So that’s the handling. Taking a moment for aesthetics, the levels look quite decent. There’s a style for each map tile type, so you get tank-strewn lunar-esque types, volcano regions and hi-tech cities. Also weirdly overgrown areas where you fight what I think are giant thrusting asparagus. Erm. It’s not actually a huge amount of variety relative to the length of the game, so you might get a bit tired of yet another set of volcanoes. Still a couple of cool special extra locations occasionally pop up: a giant spacecraft and some kind of overgrown mushroom that feels quite surreal and alien.
I should point out also that Godzilla and Mothra themselves are impressively big sprites. In fact overall, as far as NES game go I’m mostly happy to give this one a graphical thumbs-up. Although, be prepared for some sprite flicker and slowdown when the screen is full of tanks, jets and the shots they’re firing.
So then, onto those enemy monsters. Aficionados of Japanese monster movies will enjoy the selection, including Hedorah the slime monster and mighty King Ghidorah himself (three headed dragon thing). The first map has two of them, and each subsequent one adds another until there’s a whole monstrous army. If you and they meet, it’s time for a throwdown. So there is some minor strategic aspect here, maybe in manoeuvring your heroes to fight on favourable terms, like having a chance to regain some health between fights or have them both hit an enemy in quick succession. Well, to be honest that’s the only reason I can see for the whole map aspect in the first place, to be honest the game wouldn’t be missing a lot without it.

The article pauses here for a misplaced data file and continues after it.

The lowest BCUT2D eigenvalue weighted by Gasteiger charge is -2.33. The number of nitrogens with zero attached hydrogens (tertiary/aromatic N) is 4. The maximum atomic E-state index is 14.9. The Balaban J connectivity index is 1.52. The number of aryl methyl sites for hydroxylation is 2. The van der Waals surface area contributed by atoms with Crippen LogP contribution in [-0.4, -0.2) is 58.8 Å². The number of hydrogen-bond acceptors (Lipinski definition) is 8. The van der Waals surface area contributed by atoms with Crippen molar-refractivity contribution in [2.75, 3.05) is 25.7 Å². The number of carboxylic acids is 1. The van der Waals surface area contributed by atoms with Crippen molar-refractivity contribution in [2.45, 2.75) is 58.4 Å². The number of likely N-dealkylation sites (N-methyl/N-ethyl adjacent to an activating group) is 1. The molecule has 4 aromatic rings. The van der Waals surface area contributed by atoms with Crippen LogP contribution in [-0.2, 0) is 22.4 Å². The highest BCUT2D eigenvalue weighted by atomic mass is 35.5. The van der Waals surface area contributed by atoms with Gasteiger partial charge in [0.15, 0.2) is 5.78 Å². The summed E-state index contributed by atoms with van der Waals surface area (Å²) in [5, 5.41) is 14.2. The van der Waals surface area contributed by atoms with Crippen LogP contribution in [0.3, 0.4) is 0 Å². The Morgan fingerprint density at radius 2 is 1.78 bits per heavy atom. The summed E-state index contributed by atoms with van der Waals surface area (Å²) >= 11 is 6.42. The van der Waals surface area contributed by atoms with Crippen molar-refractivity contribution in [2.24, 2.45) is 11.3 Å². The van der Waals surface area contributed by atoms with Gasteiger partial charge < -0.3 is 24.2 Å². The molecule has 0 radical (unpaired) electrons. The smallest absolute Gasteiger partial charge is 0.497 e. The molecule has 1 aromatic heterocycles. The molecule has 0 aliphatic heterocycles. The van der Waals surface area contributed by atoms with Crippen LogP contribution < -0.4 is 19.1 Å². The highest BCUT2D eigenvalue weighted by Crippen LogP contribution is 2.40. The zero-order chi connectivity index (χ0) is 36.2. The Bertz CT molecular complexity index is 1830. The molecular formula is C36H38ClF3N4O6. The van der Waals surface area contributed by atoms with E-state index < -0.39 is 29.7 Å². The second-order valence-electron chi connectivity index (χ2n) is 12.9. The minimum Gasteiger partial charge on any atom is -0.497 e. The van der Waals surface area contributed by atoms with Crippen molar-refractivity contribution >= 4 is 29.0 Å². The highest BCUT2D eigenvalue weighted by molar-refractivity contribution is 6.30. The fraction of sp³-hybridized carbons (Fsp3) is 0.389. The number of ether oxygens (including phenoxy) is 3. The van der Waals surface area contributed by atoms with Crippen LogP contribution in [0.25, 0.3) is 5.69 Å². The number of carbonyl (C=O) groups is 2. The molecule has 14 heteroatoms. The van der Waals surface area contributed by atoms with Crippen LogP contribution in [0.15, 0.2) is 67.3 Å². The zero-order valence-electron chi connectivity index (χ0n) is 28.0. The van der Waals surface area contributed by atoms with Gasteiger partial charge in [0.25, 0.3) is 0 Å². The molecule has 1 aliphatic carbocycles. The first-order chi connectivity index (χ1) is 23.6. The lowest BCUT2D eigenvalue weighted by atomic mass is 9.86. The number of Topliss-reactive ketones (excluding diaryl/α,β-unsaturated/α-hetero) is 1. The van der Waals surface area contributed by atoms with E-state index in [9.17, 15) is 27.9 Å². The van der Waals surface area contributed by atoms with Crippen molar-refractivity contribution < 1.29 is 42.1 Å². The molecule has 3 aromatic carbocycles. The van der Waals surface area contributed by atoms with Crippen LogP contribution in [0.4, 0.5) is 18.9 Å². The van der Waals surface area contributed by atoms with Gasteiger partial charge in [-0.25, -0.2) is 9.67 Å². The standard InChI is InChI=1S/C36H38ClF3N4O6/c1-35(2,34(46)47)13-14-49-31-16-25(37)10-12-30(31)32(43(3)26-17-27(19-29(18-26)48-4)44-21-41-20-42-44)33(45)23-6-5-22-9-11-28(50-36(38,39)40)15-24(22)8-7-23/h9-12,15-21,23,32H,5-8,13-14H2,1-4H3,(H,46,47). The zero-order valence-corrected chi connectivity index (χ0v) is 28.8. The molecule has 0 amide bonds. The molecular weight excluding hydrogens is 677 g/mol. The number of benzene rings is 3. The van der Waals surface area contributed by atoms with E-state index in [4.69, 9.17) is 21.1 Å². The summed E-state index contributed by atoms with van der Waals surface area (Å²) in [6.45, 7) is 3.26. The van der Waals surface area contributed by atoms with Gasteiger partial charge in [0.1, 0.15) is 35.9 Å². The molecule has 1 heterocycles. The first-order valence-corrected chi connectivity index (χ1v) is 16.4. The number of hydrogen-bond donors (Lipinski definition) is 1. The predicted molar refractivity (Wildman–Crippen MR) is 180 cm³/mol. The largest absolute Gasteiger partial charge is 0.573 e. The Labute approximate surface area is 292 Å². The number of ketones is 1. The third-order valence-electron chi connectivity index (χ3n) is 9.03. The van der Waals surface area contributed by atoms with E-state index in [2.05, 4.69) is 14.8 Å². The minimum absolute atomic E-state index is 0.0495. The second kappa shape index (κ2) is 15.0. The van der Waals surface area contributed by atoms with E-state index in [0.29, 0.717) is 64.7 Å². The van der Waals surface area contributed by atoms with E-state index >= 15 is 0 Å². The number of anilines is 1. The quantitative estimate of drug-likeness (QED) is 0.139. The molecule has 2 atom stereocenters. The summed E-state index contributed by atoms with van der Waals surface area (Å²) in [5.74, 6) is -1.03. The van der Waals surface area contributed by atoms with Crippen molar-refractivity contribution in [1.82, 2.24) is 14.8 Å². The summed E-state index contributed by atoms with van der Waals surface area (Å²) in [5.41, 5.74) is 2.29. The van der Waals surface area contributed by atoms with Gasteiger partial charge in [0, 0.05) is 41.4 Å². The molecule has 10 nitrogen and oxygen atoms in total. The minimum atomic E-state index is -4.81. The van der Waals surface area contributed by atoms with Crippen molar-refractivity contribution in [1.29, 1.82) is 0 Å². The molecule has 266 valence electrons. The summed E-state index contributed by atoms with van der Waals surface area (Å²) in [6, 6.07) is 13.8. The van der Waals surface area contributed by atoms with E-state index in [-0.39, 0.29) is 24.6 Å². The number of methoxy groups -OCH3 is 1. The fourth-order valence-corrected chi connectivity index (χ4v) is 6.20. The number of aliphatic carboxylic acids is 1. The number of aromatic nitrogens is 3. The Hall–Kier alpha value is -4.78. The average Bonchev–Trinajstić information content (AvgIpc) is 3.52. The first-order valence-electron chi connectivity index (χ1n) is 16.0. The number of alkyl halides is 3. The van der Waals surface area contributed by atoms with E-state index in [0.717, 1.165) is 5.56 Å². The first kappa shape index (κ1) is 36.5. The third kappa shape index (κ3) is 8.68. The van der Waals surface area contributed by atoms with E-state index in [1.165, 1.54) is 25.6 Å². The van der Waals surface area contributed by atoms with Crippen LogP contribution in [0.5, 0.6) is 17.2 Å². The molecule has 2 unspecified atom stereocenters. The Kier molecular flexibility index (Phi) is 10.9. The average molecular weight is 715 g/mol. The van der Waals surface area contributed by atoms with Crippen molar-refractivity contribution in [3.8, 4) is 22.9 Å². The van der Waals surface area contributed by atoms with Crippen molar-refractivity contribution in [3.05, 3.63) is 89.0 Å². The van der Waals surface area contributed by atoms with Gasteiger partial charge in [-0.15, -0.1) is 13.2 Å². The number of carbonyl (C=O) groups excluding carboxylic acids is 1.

The fights themselves handle like a fairly simple beat-em up. But with giant monsters with razor claws and eye-lasers instead of karate guys. Mostly it comes down to learning some basic attack patterns and then mashing buttons until someone dies or 40 seconds are up. Unfortunately later foes can feel cheap, with heavy use of that corner-pinning trick, and Mothra is a weaker choice against most of the selection. Still these sections can be quite exciting. They make a good change of pace from the tank-and-turret smashing sessions, giving you a relatively worthy foe to tackle.
Well, mostly worthy. Gezora the giant squid is, as far as I can tell, completely unable to hurt you. So he just corner-pins you and then bounces away looking a bit confused. I assume that’s a bug. Or maybe he’s just trying to be friendly? Expect Ghidorah and Mecha-Godzilla to batter you later to make up for it. Oh, and that one with the chest-buzzsaw. Here’s a hint: Mothra makes herself useful here for once.
So altogether, a replay reminded me of why I liked this one first time around. It’s was all quite atmospheric and impressive for my young, impressionable mind – alien landscapes, giant monsters. Those black backgrounds that somehow made it all more stark, and brought the colours of the foreground to attention. A memorable bleepy sountrack too. Totally had me entranced.
Now I look at it as someone with, of course, an affinity for retro gaming (or I wouldn’t be writing here!) but not totally abandoning my critical faculties. What we have is a fairly decent side-scroller. Kind of clunky and repetitive in its execution, but the alternating between stomping on tanks, and tackling colourful monsters, keeps up the entertainment value. So not an essential but worth a look if you’re revisiting the NES days.